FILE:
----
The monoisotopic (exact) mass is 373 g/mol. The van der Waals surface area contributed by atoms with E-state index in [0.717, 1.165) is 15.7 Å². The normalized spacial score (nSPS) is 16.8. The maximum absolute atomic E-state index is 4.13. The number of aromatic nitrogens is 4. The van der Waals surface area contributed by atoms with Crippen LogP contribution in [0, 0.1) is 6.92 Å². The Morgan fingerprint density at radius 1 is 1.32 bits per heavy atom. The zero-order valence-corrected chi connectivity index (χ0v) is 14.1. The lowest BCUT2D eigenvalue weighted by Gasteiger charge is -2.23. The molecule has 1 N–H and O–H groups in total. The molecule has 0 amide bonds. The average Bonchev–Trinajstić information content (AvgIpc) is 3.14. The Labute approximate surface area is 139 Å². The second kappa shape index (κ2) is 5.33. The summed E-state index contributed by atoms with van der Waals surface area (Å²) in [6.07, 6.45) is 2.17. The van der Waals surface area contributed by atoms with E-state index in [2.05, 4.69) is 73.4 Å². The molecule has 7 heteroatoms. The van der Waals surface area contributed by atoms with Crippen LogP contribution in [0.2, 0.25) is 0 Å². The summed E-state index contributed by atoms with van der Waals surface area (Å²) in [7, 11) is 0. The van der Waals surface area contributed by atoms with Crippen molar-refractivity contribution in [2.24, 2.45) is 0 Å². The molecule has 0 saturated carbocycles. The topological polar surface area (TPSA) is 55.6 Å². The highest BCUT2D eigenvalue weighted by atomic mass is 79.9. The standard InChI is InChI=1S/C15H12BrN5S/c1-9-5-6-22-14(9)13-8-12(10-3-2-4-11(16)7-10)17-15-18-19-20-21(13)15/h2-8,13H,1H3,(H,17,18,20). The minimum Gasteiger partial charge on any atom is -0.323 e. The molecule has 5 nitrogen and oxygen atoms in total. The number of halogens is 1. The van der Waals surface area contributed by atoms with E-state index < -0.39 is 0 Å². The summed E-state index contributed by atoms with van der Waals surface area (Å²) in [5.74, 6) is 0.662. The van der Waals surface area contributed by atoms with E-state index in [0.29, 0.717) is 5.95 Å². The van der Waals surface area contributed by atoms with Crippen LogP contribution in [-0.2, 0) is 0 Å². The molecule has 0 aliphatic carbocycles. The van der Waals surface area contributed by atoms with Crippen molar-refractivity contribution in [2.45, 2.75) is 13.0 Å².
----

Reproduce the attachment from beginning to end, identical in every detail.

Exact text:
The monoisotopic (exact) mass is 373 g/mol. The van der Waals surface area contributed by atoms with E-state index in [0.717, 1.165) is 15.7 Å². The normalized spacial score (nSPS) is 16.8. The maximum absolute atomic E-state index is 4.13. The number of aromatic nitrogens is 4. The van der Waals surface area contributed by atoms with Crippen LogP contribution in [0, 0.1) is 6.92 Å². The Morgan fingerprint density at radius 1 is 1.32 bits per heavy atom. The zero-order valence-corrected chi connectivity index (χ0v) is 14.1. The lowest BCUT2D eigenvalue weighted by Gasteiger charge is -2.23. The molecule has 1 N–H and O–H groups in total. The molecule has 0 amide bonds. The average Bonchev–Trinajstić information content (AvgIpc) is 3.14. The Labute approximate surface area is 139 Å². The second kappa shape index (κ2) is 5.33. The summed E-state index contributed by atoms with van der Waals surface area (Å²) in [6.07, 6.45) is 2.17. The van der Waals surface area contributed by atoms with E-state index in [2.05, 4.69) is 73.4 Å². The molecule has 7 heteroatoms. The van der Waals surface area contributed by atoms with Crippen LogP contribution in [0.2, 0.25) is 0 Å². The summed E-state index contributed by atoms with van der Waals surface area (Å²) in [7, 11) is 0. The van der Waals surface area contributed by atoms with Crippen molar-refractivity contribution in [2.24, 2.45) is 0 Å². The molecule has 0 saturated carbocycles. The topological polar surface area (TPSA) is 55.6 Å². The highest BCUT2D eigenvalue weighted by atomic mass is 79.9. The standard InChI is InChI=1S/C15H12BrN5S/c1-9-5-6-22-14(9)13-8-12(10-3-2-4-11(16)7-10)17-15-18-19-20-21(13)15/h2-8,13H,1H3,(H,17,18,20). The minimum Gasteiger partial charge on any atom is -0.323 e. The molecule has 5 nitrogen and oxygen atoms in total. The number of halogens is 1. The van der Waals surface area contributed by atoms with E-state index < -0.39 is 0 Å². The summed E-state index contributed by atoms with van der Waals surface area (Å²) in [5.74, 6) is 0.662. The van der Waals surface area contributed by atoms with E-state index in [0.29, 0.717) is 5.95 Å². The van der Waals surface area contributed by atoms with Crippen LogP contribution in [-0.2, 0) is 0 Å². The molecule has 0 aliphatic carbocycles. The van der Waals surface area contributed by atoms with Crippen molar-refractivity contribution in [2.45, 2.75) is 13.0 Å².